Lesson 13Benchmark Percentages

Let’s contrast percentages and fractions.

Learning Targets:

  • When I read or hear that something is 10%, 25%, 50%, or 75% of an amount, I know what fraction of that amount they are referring to.

13.1 What Percentage Is Shaded?

What percentage of each diagram is shaded?

13.2 Liters, Meters, and Hours

    1. How much is 50% of 10 liters of milk?
    2. How far is 50% of a 2,000-kilometer trip?
    3. How long is 50% of a 24-hour day?
    4. How can you find 50% of any number?
    1. How far is 10% of a 2,000-kilometer trip?
    2. How much is 10% of 10 liters of milk?
    3. How long is 10% of a 24-hour day?
    4. How can you find 10% of any number?
    1. How long is 75% of a 24-hour day?
    2. How far is 75% of a 2,000-kilometer trip?
    3. How much is 75% of 10 liters of milk?
    4. How can you find 75% of any number?

13.3 Nine is . . .

Explain how you can calculate each value mentally.

  1. 9 is 50% of what number?
  2. 9 is 25% of what number?
  3. 9 is 10% of what number?
  4. 9 is 75% of what number?
  5. 9 is 150% of what number?

13.4 Matching the Percentage

Match the percentage that describes the relationship between each pair of numbers. One percentage will be left over. Be prepared to explain your reasoning.

  1. 7 is what percentage of 14?

  2. 5 is what percentage of 20?

  3. 3 is what percentage of 30?

  4. 6 is what percentage of 8?

  5. 20 is what percentage of 5?

  • 4%
  • 10%
  • 25%
  • 50%
  • 75%
  • 400%

Are you ready for more?

  • What percentage of the world’s current population is under the age of 14?
  • How many people is that?
  • How many people are 14 or older?

Lesson 13 Summary

Certain percentages are easy to think about in terms of fractions.

A double number line with 5 evenly spaced tick marks. The tick marks on the top number line are labeled 0, one fourth times x, one half times x, three fourths times x, and x. The tick marks on the bottom number line are labeled 0 percent, 25 percent, 50 percent, 75 percent, and 100 percent.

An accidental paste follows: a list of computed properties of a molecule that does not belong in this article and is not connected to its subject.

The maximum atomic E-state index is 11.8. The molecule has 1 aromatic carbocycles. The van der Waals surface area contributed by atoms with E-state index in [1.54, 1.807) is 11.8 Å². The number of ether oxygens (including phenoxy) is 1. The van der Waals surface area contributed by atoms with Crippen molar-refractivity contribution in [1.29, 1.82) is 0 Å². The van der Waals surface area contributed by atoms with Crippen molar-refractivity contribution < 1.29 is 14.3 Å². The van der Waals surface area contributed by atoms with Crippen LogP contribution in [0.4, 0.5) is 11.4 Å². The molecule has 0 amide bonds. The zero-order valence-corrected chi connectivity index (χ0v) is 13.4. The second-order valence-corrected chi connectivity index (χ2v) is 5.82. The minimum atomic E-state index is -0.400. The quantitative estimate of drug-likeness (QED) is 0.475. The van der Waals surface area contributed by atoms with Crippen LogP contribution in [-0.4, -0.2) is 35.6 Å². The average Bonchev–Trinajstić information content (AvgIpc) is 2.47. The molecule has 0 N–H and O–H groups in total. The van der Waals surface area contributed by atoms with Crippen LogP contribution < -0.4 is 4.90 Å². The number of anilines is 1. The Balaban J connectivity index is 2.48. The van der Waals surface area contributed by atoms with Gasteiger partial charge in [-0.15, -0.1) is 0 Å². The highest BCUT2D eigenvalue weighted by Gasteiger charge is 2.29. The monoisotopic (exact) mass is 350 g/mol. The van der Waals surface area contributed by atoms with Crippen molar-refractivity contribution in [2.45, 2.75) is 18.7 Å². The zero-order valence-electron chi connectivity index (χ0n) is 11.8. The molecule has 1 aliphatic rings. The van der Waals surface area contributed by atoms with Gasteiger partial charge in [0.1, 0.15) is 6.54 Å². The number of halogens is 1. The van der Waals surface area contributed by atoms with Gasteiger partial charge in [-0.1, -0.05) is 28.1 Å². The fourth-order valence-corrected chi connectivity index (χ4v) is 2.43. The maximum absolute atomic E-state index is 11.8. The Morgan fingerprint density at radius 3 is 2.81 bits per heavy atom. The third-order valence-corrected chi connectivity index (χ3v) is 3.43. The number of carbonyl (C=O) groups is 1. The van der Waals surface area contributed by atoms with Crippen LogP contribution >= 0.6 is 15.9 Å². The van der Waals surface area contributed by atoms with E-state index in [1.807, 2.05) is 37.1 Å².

• 25% of a number is always \frac14 of that number.
    For example, 25% of 40 liters is \frac14 \boldcdot 40 or 10 liters.
  • 50% of a number is always \frac12 of that number.
    For example, 50% of 82 kilometers \frac12 \boldcdot 82 or 41 kilometers.
  • 75% of a number is always \frac34 of that number.
    For example, 75% of 1 pound is \frac34 pound.
  • 10% of a number is always \frac{1}{10} of that number.
    For example, 10% of 95 meters is 9.5 meters.
  • We can also find multiples of 10% using tenths.
    For example, 70% of a number is always \frac{7}{10} of that number, so 70% of 30 days is \frac{7}{10} \boldcdot 30 or 21 days.
A double number line with 11 evenly spaced tick marks. For the top number line the number 0 is on the first tick mark, one tenth times x on the second, seven tenths times x on the eigthth, and x on the eleventh. The remaining tick marks are blank. On the bottom number line starting from the first tick mark, zero percent, 10 percent, 20 percent, 30 percent, 40 percent, 50 percent, 60 percent, 70 percent, 80 percent, 90 percent, and 100 percent are labeled.

Lesson 13 Practice Problems

    1. How can you find 50% of a number quickly in your head?

    2. Andre lives 1.6 km from school. What is 50% of 1.6 km?

    3. Diego lives \frac 1 2 mile from school. What is 50% of \frac 1 2 mile?

  1. There is a 10% off sale on laptop computers. If someone saves $35 on a laptop, what was its original cost? If you get stuck, consider using the table.

    savings (dollars) percentage
    35 10
    ? 100
  2. Explain how to calculate these mentally.

    1. 15 is what percentage of 30?
    2. 3 is what percentage of 12?
    3. 6 is what percentage of 10?
  3. Noah says that to find 20% of a number he divides the number by 5. For example, 20% of 60 is 12, because 60 \div 5 = 12 . Does Noah’s method always work? Explain why or why not.
  4. Diego has 75% of $10. Noah has 25% of $30. Diego thinks he has more money than Noah, but Noah thinks they have an equal amount of money. Who is right? Explain your reasoning.

  5. Lin and Andre start walking toward each other at the same time from opposite ends of 22-mile walking trail. Lin walks at a speed of 2.5 miles per hour. Andre walks at a speed of 3 miles per hour.

    Here is a table showing the distances traveled and how far apart Lin and Andre were over time. Use the table to find how much time passes before they meet.

    elapsed time (hour) Lin’s distance (miles) Andre’s distance (miles) distance apart (miles)
    0 0 0 22
    1 2.5 3 16.5
    0